• The proposal would eliminate the tax deferral advantage on passive income earned by private corporations. It will also preserve the intent of the lower corporate taxes to support growth and jobs. Moreover it will re-establish fairness by ensuring that private corporations’ owners do not have access to tax preferred savings options not available to others. Another goal is ensuring that non new avenues for avoidance are introduced.
  • The objective is to make the system neutral on a go-forward basis. This will necessitate the introduction of new tax rules.

Converting a private corporation’s regular income into Capital Gains — reduces income taxes by taking advantage of lower effective tax rates on capital gains.

For higher-income individuals, dividends are taxed at a higher tax rate than capital gains, which are only one-half taxable. As a result, income taxes can be reduced by converting dividends (and salary) that would otherwise be received from private corporations into lower-taxed capital gains.

There is an anti-avoidance rule (section 84.1 of the Income Tax Act) that deals with transactions among related parties aimed at converting dividends and salary into lower-taxed capital gains. The fact is that this rule is being circumvented.

To counter the circumvention of the rule, the government proposes to amend the income tax rules to address such tax planning. The project is amending the Income Tax Act to add a separate anti-stripping rule to counter tax planning that circumvents the specific provisions of the tax law meant to prevent the conversion of a private corporation’s surplus into tax-exempt, or lower-taxed, capital gains.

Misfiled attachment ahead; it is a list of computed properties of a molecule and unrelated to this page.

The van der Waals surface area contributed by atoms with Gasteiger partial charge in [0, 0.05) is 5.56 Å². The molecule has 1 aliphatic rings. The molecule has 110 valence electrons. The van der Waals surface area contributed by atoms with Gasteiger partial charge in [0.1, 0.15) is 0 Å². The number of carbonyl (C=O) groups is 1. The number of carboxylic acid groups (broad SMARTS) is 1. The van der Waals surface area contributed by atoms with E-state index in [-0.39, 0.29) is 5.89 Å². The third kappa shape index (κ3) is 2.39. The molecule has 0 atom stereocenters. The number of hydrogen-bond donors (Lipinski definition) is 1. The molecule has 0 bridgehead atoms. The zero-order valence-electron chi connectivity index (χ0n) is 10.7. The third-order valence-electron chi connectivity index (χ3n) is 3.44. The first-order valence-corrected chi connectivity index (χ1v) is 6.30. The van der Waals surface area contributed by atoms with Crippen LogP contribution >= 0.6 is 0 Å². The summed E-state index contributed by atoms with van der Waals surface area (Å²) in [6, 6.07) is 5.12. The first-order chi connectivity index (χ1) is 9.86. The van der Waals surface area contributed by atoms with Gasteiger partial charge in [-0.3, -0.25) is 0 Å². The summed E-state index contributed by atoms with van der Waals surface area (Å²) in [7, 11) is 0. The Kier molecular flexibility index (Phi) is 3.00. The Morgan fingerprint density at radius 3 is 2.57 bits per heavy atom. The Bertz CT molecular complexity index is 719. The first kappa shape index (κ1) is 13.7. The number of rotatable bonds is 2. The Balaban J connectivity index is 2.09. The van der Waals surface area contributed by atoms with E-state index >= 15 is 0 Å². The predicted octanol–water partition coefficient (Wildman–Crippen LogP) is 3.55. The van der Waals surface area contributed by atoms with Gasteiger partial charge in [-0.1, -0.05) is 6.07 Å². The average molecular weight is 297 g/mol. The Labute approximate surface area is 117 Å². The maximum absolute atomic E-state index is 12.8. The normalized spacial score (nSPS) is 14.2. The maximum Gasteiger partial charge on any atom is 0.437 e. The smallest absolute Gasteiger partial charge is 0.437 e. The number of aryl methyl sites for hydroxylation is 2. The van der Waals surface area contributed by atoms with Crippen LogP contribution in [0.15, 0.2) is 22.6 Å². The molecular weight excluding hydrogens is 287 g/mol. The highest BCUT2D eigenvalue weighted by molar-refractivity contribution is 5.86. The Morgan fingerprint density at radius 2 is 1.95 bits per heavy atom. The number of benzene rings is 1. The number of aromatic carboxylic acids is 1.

Each of these proposals regarding these three different tax planning strategies could have various consequences for technology companies.

Income Sprinkling — if a manager of a corporation has family members as shareholders, whether directly or indirectly through a family trust, this legislation may require him to defend the reasonability of the work performed. It may require the manager to have formal job descriptions for people. Record keeping and documentation will be important, as will establishing a methodology for determining and justifying reasonableness.

If there are preferred shares outstanding, consider paying dividends on the preferred shares rather than the common shares, as they may be reasonable based on capital contributed.

There may be a renewed bias to remunerate family members with salaries as opposed to dividends.

Being forced to change the business structure of the company or to develop a new remuneration strategy could also be other consequences of the measures.

It is important to know that the proposed changes to income sprinkling rules for individuals who own or operate private corporations are potentially regressive.

Passive Investments — if someone currently earns passive investment income through a private corporation, the proposed changes may result in a higher rate of tax on future distributions of this income and potentially more detailed record-keeping requirements at the corporate level.

People may not be able to rely so much on these investments in case of difficulties. In fact, entrepreneurs use passive corporate investment portfolios as they do not have pensions or benefit plans. Moreover, it can also be a lifeline in a risky situation (recession…) until the business recovers. These things could change with the government’s proposals.

Capital Gains — these proposed changes from the government create complexities in the disposition of assets, shares, transition or succession of a business and estate planning.

All these announcements were not particularly well received and many people called for the suspension of such measures. Following the various demands of the different stakeholders, the government has announced to think about new proposals that should be announced very soon. It is therefore a matter to be followed closely to know what will be the next moves of the government on this reform.